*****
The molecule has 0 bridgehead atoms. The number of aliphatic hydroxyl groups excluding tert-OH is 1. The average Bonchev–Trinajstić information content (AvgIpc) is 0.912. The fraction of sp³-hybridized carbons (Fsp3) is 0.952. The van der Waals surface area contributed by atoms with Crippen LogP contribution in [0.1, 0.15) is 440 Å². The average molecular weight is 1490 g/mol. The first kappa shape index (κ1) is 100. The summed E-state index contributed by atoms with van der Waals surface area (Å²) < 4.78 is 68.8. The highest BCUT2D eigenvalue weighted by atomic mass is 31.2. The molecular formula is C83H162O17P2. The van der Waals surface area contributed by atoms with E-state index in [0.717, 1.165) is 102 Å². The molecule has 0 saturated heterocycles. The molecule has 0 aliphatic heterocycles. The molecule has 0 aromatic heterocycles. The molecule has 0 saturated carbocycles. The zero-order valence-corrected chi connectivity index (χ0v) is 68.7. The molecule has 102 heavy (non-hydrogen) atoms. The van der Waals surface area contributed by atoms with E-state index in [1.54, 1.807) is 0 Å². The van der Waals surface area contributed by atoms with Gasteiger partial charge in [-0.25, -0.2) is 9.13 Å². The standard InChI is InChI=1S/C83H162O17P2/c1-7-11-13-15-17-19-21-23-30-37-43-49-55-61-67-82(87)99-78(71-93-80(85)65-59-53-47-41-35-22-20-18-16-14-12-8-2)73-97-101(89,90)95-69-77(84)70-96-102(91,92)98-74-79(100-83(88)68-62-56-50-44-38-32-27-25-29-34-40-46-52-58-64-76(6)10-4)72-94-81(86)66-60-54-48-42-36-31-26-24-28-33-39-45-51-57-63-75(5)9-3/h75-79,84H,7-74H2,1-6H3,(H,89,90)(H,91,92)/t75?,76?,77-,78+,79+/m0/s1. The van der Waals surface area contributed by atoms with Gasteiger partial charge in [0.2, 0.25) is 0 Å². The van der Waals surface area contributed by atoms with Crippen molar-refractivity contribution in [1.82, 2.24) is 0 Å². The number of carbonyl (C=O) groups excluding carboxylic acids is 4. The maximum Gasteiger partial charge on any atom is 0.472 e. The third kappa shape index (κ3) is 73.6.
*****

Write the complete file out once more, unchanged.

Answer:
The molecule has 0 bridgehead atoms. The number of aliphatic hydroxyl groups excluding tert-OH is 1. The average Bonchev–Trinajstić information content (AvgIpc) is 0.912. The fraction of sp³-hybridized carbons (Fsp3) is 0.952. The van der Waals surface area contributed by atoms with Crippen LogP contribution in [0.1, 0.15) is 440 Å². The average molecular weight is 1490 g/mol. The first kappa shape index (κ1) is 100. The summed E-state index contributed by atoms with van der Waals surface area (Å²) < 4.78 is 68.8. The highest BCUT2D eigenvalue weighted by atomic mass is 31.2. The molecular formula is C83H162O17P2. The van der Waals surface area contributed by atoms with E-state index in [0.717, 1.165) is 102 Å². The molecule has 0 saturated heterocycles. The molecule has 0 aliphatic heterocycles. The molecule has 0 aromatic heterocycles. The molecule has 0 saturated carbocycles. The zero-order valence-corrected chi connectivity index (χ0v) is 68.7. The molecule has 102 heavy (non-hydrogen) atoms. The van der Waals surface area contributed by atoms with E-state index in [1.54, 1.807) is 0 Å². The van der Waals surface area contributed by atoms with Gasteiger partial charge in [-0.25, -0.2) is 9.13 Å². The standard InChI is InChI=1S/C83H162O17P2/c1-7-11-13-15-17-19-21-23-30-37-43-49-55-61-67-82(87)99-78(71-93-80(85)65-59-53-47-41-35-22-20-18-16-14-12-8-2)73-97-101(89,90)95-69-77(84)70-96-102(91,92)98-74-79(100-83(88)68-62-56-50-44-38-32-27-25-29-34-40-46-52-58-64-76(6)10-4)72-94-81(86)66-60-54-48-42-36-31-26-24-28-33-39-45-51-57-63-75(5)9-3/h75-79,84H,7-74H2,1-6H3,(H,89,90)(H,91,92)/t75?,76?,77-,78+,79+/m0/s1. The van der Waals surface area contributed by atoms with Gasteiger partial charge in [0.2, 0.25) is 0 Å². The van der Waals surface area contributed by atoms with Crippen molar-refractivity contribution in [1.82, 2.24) is 0 Å². The number of carbonyl (C=O) groups excluding carboxylic acids is 4. The maximum Gasteiger partial charge on any atom is 0.472 e. The third kappa shape index (κ3) is 73.6.